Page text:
“What absolutely has to happen and what doesn’t matter as much?”
As noted above, sometimes your hand constricts you. Moreover, sometimes your opponent constricts you. You need to be aware of these constraints and determine which steps you can afford to skip (or at least perform suboptimally) and which ones absolutely have to happen in order for your plan to work. If your opponent can kick your minion back to your deployment zone, maybe that’s fine, if you don’t need that minion in position for your plan to work. If it’s a Mounted Guard, once you’ve used Ride With Me to give Dashel Barker, Butcher a lift, it’s not the end of the world for the Guard to be sent to time-out. But if you’re moving a Guilty forward to act as a hookshot target for Jack Daw, Ensouled’s On Your Heels, and your opponent can push that Guilty away with Heavy Salvo or Terrorize, then suddenly your plan falls apart. In such cases, building in redundancy (hire a second Guilty!) might be the trick, or you can just delay that portion of your unpack until the models that can disrupt it have already activated.
If you can’t guarantee successful performance of a “mandatory” step, you may wish to consider a different unpack, or at least have a backup plan. The Tiri Turn 1 listed above goes to hell if Zoraida forces the Iron Matron to activate early, so against Zoraida, maybe you accept that you might not get to alpha strike until Turn 2.
“Where do I go from here?”
You won’t win the game Turn 1. Trust me, I’ve tried. The best you can do is put yourself in the driver’s seat. That’s still great – Malifaux is a game where momentum really helps you – but you need to know what comes next. Say you successfully manage to get your whole crew into position, loaded with beneficial conditions, and with a lovely stacked hand. Or say you managed to isolate and destroy a key piece on Turn 1. Awesome! So what do you do next?
People come from behind to win in Malifaux all the time, and usually that’s because their opponent, having accomplished an early goal, lost momentum and dithered. You have to know what a good turn 2 looks like in order to really understand what a good turn 1 looks like. Say you’ve managed to get your Bandit models into position, loaded with Focus and Trinket upgrades and with Scheme Markers positioned to give them Fast. Turn 2, who activates first? Are you chain activating with Memento? Who are you targeting with those early attacks? Or say you’ve managed to push Fuhatsu forward and shoot a pesky Executioner off the board before he could get his claws into you. Who’s next? Is Fuhatsu in danger? How are you going to keep him safe?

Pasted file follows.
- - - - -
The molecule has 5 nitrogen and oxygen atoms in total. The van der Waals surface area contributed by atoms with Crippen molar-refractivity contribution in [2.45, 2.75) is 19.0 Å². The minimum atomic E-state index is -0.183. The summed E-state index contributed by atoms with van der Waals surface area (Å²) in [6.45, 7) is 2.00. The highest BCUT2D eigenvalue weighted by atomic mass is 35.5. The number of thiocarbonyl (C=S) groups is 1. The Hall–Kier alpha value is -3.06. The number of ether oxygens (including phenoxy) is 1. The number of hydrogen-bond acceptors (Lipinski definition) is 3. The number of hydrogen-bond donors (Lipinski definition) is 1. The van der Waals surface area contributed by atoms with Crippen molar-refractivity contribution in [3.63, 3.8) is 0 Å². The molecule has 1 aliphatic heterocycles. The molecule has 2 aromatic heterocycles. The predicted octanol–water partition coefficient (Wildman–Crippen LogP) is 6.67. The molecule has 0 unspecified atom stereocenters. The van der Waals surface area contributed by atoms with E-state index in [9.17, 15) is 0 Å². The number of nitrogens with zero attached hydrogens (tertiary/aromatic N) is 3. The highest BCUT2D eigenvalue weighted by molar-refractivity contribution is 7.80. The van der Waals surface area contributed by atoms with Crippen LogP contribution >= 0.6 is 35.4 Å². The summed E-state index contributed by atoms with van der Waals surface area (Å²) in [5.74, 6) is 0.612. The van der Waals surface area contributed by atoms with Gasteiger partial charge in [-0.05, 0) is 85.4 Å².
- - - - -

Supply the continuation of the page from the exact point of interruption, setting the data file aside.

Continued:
Most of all, how do you accomplish your Schemes and score the Strategy from here? You can’t score Turn 1, so you only have to worry about setting yourself up for success. Part of the the unpack, then, is putting yourself in a position not just to take the fight to your opponent, but to start scoring ASAP.
Hopefully this is helpful! Unpacking properly is a hugely important skill, and one that will stand you in good stead throughout your Malifaux career. It’s also something you can practice, even on your own. Once you’ve got your unpack down to a science, it becomes second nature, and you can pay more attention to your opponent’s actions and how to capitalize on their mistakes. There’s always more to learn, though, and there’s no one right way to unpack any crew, so experiment and figure out what works best for you!
Have any questions or feedback? Drop us a note in the comments below or email us at firstname.lastname@example.org.